A market technician needs to be able to recognize chart patterns and implement a trading strategy based on what he believes the charts are telling him is going to happen next, so Phillip Streible of RJO Futures highlights three important indicators and cites a chart of the crude oil futures contract for support.
There are many different types of fundamental and technical chart patterns market technicians focus on when making trading decisions and multiple ways to interpret them. This is why technical analysis is an art form. The key is to be able to recognize these patterns and implement a trading strategy based on what you believe the charts are telling you is going to happen next. As a trader, it is important to have a good understanding of the basic patterns before you can develop a strategy to give you a potential edge. When you combine a couple of these different methods, you really unlock the power of technical analysis.
The Trend Line
You probably know the classic adage: the trend is your friend. There are dangers to fighting the trend; it leaves you with headaches and sleepless nights, wondering why you went against it. Sometimes the trend isn’t all that easy to identify, but it can help to look at charts over several time frames.
The trend line is one of the most basic charting tools. These are lines drawn across successively higher bottoms in bullish markets (moving up from lower left to top right) or successively lower tops in bearish markets (moving down from upper left to bottom right). A bullish trend is indicated by a series of higher highs and higher lows, and a bearish trend, by lower highs and lower lows. Look for three good tests of support or resistance. Breaking through a trend line is an important signal a trend is coming to an end.
You can see the trend in a very basic chart of the crude oil futures contract. In this case, I am looking at a daily continuation chart. The key to determine whether this is, in fact, a solid bearish trend is to look for three tests of resistance. To the far right of the chart, we see a possible shift in the long-term trend. The market bounces to a key resistance point, then bounces without much follow through, trading in an up down, up down pattern. To signal a shift in trend, you want to look for two days of higher closes, with the second high above the previous day’s high. We can see in this crude oil chart below how the market has stayed below the trend line from November until the time this article was published.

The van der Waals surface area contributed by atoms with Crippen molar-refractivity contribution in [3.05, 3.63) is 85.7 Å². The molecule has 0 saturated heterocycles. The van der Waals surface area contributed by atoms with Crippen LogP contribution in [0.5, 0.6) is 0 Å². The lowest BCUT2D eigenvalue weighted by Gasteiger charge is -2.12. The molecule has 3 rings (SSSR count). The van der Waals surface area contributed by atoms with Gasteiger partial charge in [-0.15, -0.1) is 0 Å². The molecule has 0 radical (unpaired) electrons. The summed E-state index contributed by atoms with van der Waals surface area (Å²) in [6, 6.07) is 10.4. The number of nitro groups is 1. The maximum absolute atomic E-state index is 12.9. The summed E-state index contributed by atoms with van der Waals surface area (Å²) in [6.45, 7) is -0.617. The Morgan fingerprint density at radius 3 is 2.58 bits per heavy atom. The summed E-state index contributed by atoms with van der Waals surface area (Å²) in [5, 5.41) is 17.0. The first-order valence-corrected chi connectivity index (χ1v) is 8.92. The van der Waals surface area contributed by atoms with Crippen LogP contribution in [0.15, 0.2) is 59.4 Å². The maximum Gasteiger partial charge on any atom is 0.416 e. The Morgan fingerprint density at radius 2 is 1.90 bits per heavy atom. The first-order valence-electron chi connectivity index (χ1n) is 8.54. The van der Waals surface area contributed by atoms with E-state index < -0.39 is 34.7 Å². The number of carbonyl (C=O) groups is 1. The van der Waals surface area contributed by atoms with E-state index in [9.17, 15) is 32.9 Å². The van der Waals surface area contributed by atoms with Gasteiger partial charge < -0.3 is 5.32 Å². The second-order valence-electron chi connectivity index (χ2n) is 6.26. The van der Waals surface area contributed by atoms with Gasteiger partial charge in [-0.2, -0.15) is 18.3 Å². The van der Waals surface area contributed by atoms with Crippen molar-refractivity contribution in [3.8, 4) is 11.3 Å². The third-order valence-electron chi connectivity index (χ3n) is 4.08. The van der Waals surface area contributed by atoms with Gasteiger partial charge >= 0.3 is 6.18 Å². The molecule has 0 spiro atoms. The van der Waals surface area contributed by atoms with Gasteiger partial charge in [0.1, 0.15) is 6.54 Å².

A retracement is a significant price adjustment of an existing trend. Traders commonly focus on Fibonacci retracements and the three main levels are 38%, 50%, and 62% of a prior move. I’m not going to get into all the complexities of Fibonacci analysis; just know what these levels are and what price points coincide with them in the market you are trading. They are key levels that act as a gravitational pull.
A two-day close through one retracement level can signal the market’s next move could likely be to the next retracement level. When a market closes below the 38% retracement for two days, we’ll often see a quick move down to the 50% level, because so many professional traders are watching and trading based on these levels. Participants may also try to defend these levels for as long as possible to minimize their losses on positions.
Looking at the crude oil chart again, I will add the Fibonacci retracements to it. You can see the move up from low at about 26.13 on January 20 to the high at about 34.82 on January 28 pushing up to the 38% retracement. As a trader, you would want to watch for a two-day close above the 38% retracement level (which comes in around 35.00). If this occurs, the market is likely to head higher and could push up to 50% retracement near 38.53.
Double Top and Double Bottom
A double top resembles the letter “M” and is marked by a resistance point that the market hits and then falls, rises back to the same resistance point—or close to it—and falls again. A double bottom is the opposite of the pattern, resembling the letter “W.” Often, double tops and double bottoms lead to head-and-shoulders patterns. The head and shoulders top is represented by three prominent peaks, while the bottom, three prominent lows.
The head-and-shoulders pattern is rarely in perfect symmetry. The first time the market makes the move, it retraces back, and the second time it tries to retest it, it’s typically not as high or low as the first peak or bottom. What tends to occur is that market participants will pile in the market on the first move. When the market reverses, half of the people take positions off and tend not to pile back in when the market reverses again. To see the last chart and read the entire article, click here…
By Phillip Streible, Senior Market Strategist, RJO Futures